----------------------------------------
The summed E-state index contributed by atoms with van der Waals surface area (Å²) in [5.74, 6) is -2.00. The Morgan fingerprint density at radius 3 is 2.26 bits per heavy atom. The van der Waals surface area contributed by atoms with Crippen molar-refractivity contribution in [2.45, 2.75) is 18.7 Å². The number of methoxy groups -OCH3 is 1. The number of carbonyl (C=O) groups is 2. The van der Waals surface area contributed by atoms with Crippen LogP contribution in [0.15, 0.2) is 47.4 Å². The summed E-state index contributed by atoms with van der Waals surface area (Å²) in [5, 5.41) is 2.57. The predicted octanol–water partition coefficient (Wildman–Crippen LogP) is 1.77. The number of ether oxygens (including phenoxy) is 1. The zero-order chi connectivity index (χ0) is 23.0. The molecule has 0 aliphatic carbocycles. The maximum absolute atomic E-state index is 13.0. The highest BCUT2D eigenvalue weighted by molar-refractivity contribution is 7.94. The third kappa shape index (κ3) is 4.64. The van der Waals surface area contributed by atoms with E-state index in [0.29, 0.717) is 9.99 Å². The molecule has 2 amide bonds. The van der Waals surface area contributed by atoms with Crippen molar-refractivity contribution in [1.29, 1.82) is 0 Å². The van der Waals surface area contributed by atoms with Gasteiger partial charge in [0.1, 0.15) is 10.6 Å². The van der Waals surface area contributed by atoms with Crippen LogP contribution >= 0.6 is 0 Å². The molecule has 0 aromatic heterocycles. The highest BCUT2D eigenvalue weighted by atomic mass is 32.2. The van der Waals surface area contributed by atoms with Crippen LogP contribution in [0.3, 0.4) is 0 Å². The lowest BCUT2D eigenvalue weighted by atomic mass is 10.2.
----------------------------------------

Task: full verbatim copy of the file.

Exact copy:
The summed E-state index contributed by atoms with van der Waals surface area (Å²) in [5.74, 6) is -2.00. The Morgan fingerprint density at radius 3 is 2.26 bits per heavy atom. The van der Waals surface area contributed by atoms with Crippen molar-refractivity contribution in [2.45, 2.75) is 18.7 Å². The number of methoxy groups -OCH3 is 1. The number of carbonyl (C=O) groups is 2. The van der Waals surface area contributed by atoms with Crippen LogP contribution in [0.15, 0.2) is 47.4 Å². The summed E-state index contributed by atoms with van der Waals surface area (Å²) in [5, 5.41) is 2.57. The predicted octanol–water partition coefficient (Wildman–Crippen LogP) is 1.77. The number of ether oxygens (including phenoxy) is 1. The zero-order chi connectivity index (χ0) is 23.0. The molecule has 0 aliphatic carbocycles. The maximum absolute atomic E-state index is 13.0. The highest BCUT2D eigenvalue weighted by molar-refractivity contribution is 7.94. The third kappa shape index (κ3) is 4.64. The van der Waals surface area contributed by atoms with E-state index in [0.29, 0.717) is 9.99 Å². The molecule has 2 amide bonds. The van der Waals surface area contributed by atoms with Crippen molar-refractivity contribution in [1.29, 1.82) is 0 Å². The van der Waals surface area contributed by atoms with Gasteiger partial charge in [0.1, 0.15) is 10.6 Å². The van der Waals surface area contributed by atoms with Crippen LogP contribution >= 0.6 is 0 Å². The molecule has 0 aromatic heterocycles. The highest BCUT2D eigenvalue weighted by atomic mass is 32.2. The van der Waals surface area contributed by atoms with Crippen LogP contribution in [0.3, 0.4) is 0 Å². The lowest BCUT2D eigenvalue weighted by atomic mass is 10.2.